Sunday 22 April 2018

Eoin O'Malley: Luas chaos illustrates the law of unintended consequences

It's hard to think of a policy where you spend so much to make things worse... until you look around, writes Eoin O'Malley

Birth of a new era: Luas Cross City opens for passengers, with Shane Ross, Leo Varadkar and Paschal Donohoe. Photo: Julien Behal Photography
Birth of a new era: Luas Cross City opens for passengers, with Shane Ross, Leo Varadkar and Paschal Donohoe. Photo: Julien Behal Photography

Eoin O'Malley

'My government spent half-a-billion on a tram system and all I got was this lousy traffic jam." It's not the Luas Cross-City's new marketing T-shirt, but it could be. One Saturday before Christmas, ministers lined up to welcome the shiny new Luas line, hailing it as great progress for Dublin's commuters.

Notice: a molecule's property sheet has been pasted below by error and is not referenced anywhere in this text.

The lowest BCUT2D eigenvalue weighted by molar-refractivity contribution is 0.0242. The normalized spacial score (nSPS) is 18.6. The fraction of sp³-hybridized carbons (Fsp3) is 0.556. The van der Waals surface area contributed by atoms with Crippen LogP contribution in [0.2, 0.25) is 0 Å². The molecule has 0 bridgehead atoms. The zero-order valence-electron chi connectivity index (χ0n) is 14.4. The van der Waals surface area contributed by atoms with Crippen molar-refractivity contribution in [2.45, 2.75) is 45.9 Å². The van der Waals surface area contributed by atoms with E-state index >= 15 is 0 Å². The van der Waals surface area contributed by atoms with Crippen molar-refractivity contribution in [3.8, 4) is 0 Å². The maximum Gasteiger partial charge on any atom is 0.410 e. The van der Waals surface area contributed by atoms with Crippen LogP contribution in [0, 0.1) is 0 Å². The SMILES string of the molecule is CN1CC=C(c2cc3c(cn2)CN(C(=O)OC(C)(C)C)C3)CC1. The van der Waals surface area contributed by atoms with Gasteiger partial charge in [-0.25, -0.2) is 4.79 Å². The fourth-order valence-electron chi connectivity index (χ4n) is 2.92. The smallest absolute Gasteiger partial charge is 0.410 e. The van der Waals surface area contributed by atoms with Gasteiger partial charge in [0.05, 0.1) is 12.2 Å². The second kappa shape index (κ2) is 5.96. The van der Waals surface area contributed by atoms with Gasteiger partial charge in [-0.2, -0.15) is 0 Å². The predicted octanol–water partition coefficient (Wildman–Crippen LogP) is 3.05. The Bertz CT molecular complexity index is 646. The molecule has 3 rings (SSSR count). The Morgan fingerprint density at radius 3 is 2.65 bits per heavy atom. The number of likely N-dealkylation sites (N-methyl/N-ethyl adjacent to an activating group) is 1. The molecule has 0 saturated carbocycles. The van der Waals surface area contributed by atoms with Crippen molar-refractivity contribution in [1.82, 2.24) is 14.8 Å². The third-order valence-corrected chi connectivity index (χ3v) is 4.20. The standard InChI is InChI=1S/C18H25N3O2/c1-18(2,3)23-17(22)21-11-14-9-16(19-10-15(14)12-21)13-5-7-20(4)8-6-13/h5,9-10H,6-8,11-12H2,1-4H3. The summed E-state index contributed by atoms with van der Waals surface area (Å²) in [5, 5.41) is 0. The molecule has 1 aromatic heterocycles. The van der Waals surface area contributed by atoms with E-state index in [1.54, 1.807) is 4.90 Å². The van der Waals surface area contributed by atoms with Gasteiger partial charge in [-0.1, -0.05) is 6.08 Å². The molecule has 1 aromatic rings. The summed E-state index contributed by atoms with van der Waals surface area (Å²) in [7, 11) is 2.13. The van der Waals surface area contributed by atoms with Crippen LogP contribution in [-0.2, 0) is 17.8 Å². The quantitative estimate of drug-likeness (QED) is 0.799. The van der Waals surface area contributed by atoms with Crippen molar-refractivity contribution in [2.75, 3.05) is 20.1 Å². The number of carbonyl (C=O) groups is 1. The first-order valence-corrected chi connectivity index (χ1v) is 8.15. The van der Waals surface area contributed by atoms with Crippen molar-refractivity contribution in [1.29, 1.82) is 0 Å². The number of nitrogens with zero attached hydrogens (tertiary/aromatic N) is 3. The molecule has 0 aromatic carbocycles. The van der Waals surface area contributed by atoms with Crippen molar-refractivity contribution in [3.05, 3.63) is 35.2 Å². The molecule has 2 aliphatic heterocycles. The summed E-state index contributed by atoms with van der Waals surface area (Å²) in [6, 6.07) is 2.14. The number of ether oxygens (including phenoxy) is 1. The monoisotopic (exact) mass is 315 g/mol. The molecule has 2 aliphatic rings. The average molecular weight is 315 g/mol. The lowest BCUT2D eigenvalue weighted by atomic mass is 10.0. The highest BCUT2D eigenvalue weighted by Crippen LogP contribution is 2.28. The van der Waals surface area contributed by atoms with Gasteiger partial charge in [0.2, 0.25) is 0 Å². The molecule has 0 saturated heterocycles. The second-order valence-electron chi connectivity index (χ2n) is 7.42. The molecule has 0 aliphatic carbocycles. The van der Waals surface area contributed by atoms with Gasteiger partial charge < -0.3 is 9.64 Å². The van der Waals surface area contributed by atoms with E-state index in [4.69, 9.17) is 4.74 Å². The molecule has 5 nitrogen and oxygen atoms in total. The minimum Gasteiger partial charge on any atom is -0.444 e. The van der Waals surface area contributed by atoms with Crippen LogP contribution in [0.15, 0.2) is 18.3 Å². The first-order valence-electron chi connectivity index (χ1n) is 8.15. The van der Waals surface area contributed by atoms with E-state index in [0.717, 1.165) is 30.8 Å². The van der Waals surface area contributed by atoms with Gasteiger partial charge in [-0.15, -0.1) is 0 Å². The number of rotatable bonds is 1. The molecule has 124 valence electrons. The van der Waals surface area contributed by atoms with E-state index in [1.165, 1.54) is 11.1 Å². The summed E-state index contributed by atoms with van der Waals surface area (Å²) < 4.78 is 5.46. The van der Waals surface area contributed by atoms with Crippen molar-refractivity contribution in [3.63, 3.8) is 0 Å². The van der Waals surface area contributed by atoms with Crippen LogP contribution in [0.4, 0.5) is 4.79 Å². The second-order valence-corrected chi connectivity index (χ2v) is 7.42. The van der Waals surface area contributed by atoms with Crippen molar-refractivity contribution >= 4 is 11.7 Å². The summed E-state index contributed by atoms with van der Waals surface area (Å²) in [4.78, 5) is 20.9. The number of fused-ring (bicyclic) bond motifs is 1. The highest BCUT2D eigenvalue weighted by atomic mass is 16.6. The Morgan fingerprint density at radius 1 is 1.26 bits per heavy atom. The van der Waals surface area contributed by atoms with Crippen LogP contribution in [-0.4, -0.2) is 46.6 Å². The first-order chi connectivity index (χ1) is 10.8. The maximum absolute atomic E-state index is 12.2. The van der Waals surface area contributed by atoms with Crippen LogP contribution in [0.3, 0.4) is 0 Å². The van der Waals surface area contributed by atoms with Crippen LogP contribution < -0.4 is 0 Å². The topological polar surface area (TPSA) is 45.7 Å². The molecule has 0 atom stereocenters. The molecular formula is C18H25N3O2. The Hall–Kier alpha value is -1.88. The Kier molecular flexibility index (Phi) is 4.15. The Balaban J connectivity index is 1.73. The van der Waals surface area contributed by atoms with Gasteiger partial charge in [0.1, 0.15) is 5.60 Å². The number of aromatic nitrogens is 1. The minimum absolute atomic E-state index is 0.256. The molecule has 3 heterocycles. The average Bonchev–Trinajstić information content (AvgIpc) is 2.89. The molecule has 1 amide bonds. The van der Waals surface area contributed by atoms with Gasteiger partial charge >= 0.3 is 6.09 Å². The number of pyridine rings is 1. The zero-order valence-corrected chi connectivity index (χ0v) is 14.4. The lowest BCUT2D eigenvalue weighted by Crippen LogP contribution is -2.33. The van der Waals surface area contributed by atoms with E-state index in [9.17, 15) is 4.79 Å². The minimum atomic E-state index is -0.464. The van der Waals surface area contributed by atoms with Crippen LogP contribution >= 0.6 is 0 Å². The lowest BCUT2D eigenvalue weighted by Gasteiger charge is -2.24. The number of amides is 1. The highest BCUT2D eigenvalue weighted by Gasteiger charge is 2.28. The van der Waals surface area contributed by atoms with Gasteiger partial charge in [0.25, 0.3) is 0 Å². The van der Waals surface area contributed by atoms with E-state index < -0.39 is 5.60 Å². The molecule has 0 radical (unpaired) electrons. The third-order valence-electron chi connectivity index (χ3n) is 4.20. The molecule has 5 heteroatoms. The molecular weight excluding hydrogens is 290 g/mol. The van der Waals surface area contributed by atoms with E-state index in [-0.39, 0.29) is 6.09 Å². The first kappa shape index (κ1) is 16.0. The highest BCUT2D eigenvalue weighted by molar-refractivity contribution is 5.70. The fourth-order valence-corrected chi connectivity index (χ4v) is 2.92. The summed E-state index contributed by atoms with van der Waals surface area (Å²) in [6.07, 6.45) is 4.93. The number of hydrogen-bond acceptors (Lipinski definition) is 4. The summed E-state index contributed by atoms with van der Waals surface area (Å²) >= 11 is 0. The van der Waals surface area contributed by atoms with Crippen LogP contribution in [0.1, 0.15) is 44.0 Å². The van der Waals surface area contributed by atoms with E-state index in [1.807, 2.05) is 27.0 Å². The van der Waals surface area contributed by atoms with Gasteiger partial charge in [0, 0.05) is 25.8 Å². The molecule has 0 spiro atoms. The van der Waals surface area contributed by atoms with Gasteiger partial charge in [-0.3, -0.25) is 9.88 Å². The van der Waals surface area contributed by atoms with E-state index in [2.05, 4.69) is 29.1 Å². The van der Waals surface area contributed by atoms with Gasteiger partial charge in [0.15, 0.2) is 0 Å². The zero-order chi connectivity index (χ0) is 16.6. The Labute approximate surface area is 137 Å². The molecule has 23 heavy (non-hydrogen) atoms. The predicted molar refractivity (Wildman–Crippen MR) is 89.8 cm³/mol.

Then came Monday morning. There was horrendous traffic, with even the Taoiseach complaining in the Dail that his journey to work took much longer than usual. That might have been teething problems, but the following months have shown that it wasn't.

Within weeks Dublin transport planners admitted that there were a number of pinch points, where there was more traffic going through a junction than space in that junction. This has led to trams being backed up on O'Connell Street and Dawson Street. Buses have been diverted, adding to their journey times. It appears to have caused further problems for the existing Green line. Senator Neale Richmond complained last week of "lengthy delays becoming the norm for Luas commuters as trams are increasingly overcrowded and frequency is becoming ever more sporadic".

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